Format

Send to

Choose Destination
Cell. 2017 Aug 24;170(5):939-955.e24. doi: 10.1016/j.cell.2017.07.015. Epub 2017 Aug 10.

Golgi-Resident Gαo Promotes Protrusive Membrane Dynamics.

Author information

1
Department of Pharmacology and Toxicology, University of Lausanne, CH-1011 Lausanne, Switzerland. Electronic address: gonzalo.solis@unil.ch.
2
Department of Pharmacology and Toxicology, University of Lausanne, CH-1011 Lausanne, Switzerland.
3
Department of Pharmacology and Toxicology, University of Lausanne, CH-1011 Lausanne, Switzerland; School of Biomedicine, Far Eastern Federal University, Vladivostok 690950, Russian Federation. Electronic address: vladimir.katanaev@unil.ch.

Abstract

To form protrusions like neurites, cells must coordinate their induction and growth. The first requires cytoskeletal rearrangements at the plasma membrane (PM), the second requires directed material delivery from cell's insides. We find that the Gαo-subunit of heterotrimeric G proteins localizes dually to PM and Golgi across phyla and cell types. The PM pool of Gαo induces, and the Golgi pool feeds, the growing protrusions by stimulated trafficking. Golgi-residing KDELR binds and activates monomeric Gαo, atypically for G protein-coupled receptors that normally act on heterotrimeric G proteins. Through multidimensional screenings identifying > 250 Gαo interactors, we pinpoint several basic cellular activities, including vesicular trafficking, as being regulated by Gαo. We further find small Golgi-residing GTPases Rab1 and Rab3 as direct effectors of Gαo. This KDELR → Gαo → Rab1/3 signaling axis is conserved from insects to mammals and controls material delivery from Golgi to PM in various cells and tissues.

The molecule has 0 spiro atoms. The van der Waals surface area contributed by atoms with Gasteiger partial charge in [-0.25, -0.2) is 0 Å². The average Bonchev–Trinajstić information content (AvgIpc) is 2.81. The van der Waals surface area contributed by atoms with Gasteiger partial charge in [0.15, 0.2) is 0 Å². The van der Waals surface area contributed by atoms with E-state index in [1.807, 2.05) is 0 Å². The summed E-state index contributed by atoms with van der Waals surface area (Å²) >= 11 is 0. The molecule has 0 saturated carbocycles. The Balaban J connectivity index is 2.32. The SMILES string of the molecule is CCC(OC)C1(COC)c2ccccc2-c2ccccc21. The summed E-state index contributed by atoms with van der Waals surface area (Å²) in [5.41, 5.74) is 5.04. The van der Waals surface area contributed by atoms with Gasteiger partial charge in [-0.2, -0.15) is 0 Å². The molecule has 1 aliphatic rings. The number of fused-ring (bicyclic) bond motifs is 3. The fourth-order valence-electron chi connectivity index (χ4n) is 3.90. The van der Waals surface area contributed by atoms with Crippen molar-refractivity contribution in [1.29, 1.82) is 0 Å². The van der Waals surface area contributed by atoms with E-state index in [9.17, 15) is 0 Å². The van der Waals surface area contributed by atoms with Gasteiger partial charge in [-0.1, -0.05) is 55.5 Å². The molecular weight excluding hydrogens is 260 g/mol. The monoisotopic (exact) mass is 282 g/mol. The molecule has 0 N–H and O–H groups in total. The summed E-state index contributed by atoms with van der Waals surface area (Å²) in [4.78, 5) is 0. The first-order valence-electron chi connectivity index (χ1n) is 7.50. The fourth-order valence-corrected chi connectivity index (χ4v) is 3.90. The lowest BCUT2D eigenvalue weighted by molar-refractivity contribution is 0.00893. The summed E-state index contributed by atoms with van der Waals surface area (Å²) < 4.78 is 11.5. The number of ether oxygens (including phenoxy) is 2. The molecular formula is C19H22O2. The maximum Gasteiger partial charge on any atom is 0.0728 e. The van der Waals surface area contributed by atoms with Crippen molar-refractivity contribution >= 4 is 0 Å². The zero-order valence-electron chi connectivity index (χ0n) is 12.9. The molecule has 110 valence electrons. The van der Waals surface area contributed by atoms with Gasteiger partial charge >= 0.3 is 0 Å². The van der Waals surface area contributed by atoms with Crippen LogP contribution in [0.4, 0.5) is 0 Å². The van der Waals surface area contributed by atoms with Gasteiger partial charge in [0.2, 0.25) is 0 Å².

KEYWORDS:

Drosophila melanogaster; G protein coupled receptors; Golgi apparatus; Gαo interactome; KDEL receptor; Rab1/3 GTPases; heterotrimeric G proteins; neurite outgrowth; protrusion formation; vesicular trafficking

PMID:
28803726
DOI:
10.1016/j.cell.2017.07.015
[Indexed for MEDLINE]
Free full text

Supplemental Content

Full text links

Icon for Elsevier Science
Loading ...
Support Center